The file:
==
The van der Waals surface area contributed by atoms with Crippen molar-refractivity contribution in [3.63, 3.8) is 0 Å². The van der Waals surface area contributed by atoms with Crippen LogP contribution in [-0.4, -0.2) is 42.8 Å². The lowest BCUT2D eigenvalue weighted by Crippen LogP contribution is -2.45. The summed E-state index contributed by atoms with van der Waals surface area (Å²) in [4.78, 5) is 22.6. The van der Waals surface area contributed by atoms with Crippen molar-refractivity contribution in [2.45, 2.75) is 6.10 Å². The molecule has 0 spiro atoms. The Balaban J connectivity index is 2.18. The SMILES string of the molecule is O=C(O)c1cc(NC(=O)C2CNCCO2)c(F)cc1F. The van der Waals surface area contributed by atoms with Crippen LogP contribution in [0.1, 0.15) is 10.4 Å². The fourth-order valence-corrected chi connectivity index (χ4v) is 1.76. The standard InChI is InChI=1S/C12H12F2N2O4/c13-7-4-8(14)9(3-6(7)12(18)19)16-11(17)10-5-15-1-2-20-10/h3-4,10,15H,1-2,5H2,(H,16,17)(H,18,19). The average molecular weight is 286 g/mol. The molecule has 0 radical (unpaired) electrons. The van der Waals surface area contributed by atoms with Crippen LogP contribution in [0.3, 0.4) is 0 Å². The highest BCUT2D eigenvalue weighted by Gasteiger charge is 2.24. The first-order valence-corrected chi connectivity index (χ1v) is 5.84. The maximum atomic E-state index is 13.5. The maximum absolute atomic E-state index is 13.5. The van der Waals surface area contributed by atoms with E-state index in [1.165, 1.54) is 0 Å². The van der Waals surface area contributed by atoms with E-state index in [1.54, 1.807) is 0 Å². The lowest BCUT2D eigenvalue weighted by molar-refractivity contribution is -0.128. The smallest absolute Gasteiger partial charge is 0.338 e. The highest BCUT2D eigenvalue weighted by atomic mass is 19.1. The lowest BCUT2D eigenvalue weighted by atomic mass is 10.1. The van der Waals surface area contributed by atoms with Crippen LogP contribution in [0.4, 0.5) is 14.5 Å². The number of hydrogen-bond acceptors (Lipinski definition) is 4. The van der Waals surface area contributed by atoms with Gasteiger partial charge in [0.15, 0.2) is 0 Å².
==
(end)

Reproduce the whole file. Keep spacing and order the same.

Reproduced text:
The van der Waals surface area contributed by atoms with Crippen molar-refractivity contribution in [3.63, 3.8) is 0 Å². The van der Waals surface area contributed by atoms with Crippen LogP contribution in [-0.4, -0.2) is 42.8 Å². The lowest BCUT2D eigenvalue weighted by Crippen LogP contribution is -2.45. The summed E-state index contributed by atoms with van der Waals surface area (Å²) in [4.78, 5) is 22.6. The van der Waals surface area contributed by atoms with Crippen molar-refractivity contribution in [2.45, 2.75) is 6.10 Å². The molecule has 0 spiro atoms. The Balaban J connectivity index is 2.18. The SMILES string of the molecule is O=C(O)c1cc(NC(=O)C2CNCCO2)c(F)cc1F. The van der Waals surface area contributed by atoms with Crippen LogP contribution in [0.1, 0.15) is 10.4 Å². The fourth-order valence-corrected chi connectivity index (χ4v) is 1.76. The standard InChI is InChI=1S/C12H12F2N2O4/c13-7-4-8(14)9(3-6(7)12(18)19)16-11(17)10-5-15-1-2-20-10/h3-4,10,15H,1-2,5H2,(H,16,17)(H,18,19). The average molecular weight is 286 g/mol. The molecule has 0 radical (unpaired) electrons. The van der Waals surface area contributed by atoms with Crippen LogP contribution in [0.3, 0.4) is 0 Å². The highest BCUT2D eigenvalue weighted by Gasteiger charge is 2.24. The first-order valence-corrected chi connectivity index (χ1v) is 5.84. The maximum atomic E-state index is 13.5. The maximum absolute atomic E-state index is 13.5. The van der Waals surface area contributed by atoms with E-state index in [1.165, 1.54) is 0 Å². The van der Waals surface area contributed by atoms with E-state index in [1.54, 1.807) is 0 Å². The lowest BCUT2D eigenvalue weighted by molar-refractivity contribution is -0.128. The smallest absolute Gasteiger partial charge is 0.338 e. The highest BCUT2D eigenvalue weighted by atomic mass is 19.1. The lowest BCUT2D eigenvalue weighted by atomic mass is 10.1. The van der Waals surface area contributed by atoms with Crippen LogP contribution in [0.4, 0.5) is 14.5 Å². The number of hydrogen-bond acceptors (Lipinski definition) is 4. The van der Waals surface area contributed by atoms with Gasteiger partial charge in [0.15, 0.2) is 0 Å².